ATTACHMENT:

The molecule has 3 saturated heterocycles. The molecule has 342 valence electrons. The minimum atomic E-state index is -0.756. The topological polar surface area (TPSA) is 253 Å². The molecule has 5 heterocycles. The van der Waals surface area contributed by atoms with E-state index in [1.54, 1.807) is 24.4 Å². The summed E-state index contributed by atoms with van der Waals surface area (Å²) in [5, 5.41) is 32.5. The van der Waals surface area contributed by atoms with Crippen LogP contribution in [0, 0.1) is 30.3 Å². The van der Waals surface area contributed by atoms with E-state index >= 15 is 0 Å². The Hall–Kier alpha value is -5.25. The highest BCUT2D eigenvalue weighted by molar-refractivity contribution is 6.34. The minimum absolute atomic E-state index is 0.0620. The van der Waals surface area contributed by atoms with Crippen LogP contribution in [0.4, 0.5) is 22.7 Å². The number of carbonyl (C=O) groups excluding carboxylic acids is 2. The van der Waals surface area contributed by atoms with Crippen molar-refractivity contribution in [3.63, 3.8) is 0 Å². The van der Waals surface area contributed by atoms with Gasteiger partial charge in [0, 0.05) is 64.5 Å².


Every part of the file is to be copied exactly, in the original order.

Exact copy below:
The molecule has 3 saturated heterocycles. The molecule has 342 valence electrons. The minimum atomic E-state index is -0.756. The topological polar surface area (TPSA) is 253 Å². The molecule has 5 heterocycles. The van der Waals surface area contributed by atoms with E-state index in [1.54, 1.807) is 24.4 Å². The summed E-state index contributed by atoms with van der Waals surface area (Å²) in [5, 5.41) is 32.5. The van der Waals surface area contributed by atoms with Crippen LogP contribution in [0, 0.1) is 30.3 Å². The van der Waals surface area contributed by atoms with E-state index >= 15 is 0 Å². The Hall–Kier alpha value is -5.25. The highest BCUT2D eigenvalue weighted by molar-refractivity contribution is 6.34. The minimum absolute atomic E-state index is 0.0620. The van der Waals surface area contributed by atoms with Crippen LogP contribution in [0.4, 0.5) is 22.7 Å². The number of carbonyl (C=O) groups excluding carboxylic acids is 2. The van der Waals surface area contributed by atoms with Crippen molar-refractivity contribution in [3.63, 3.8) is 0 Å². The van der Waals surface area contributed by atoms with Gasteiger partial charge in [0, 0.05) is 64.5 Å².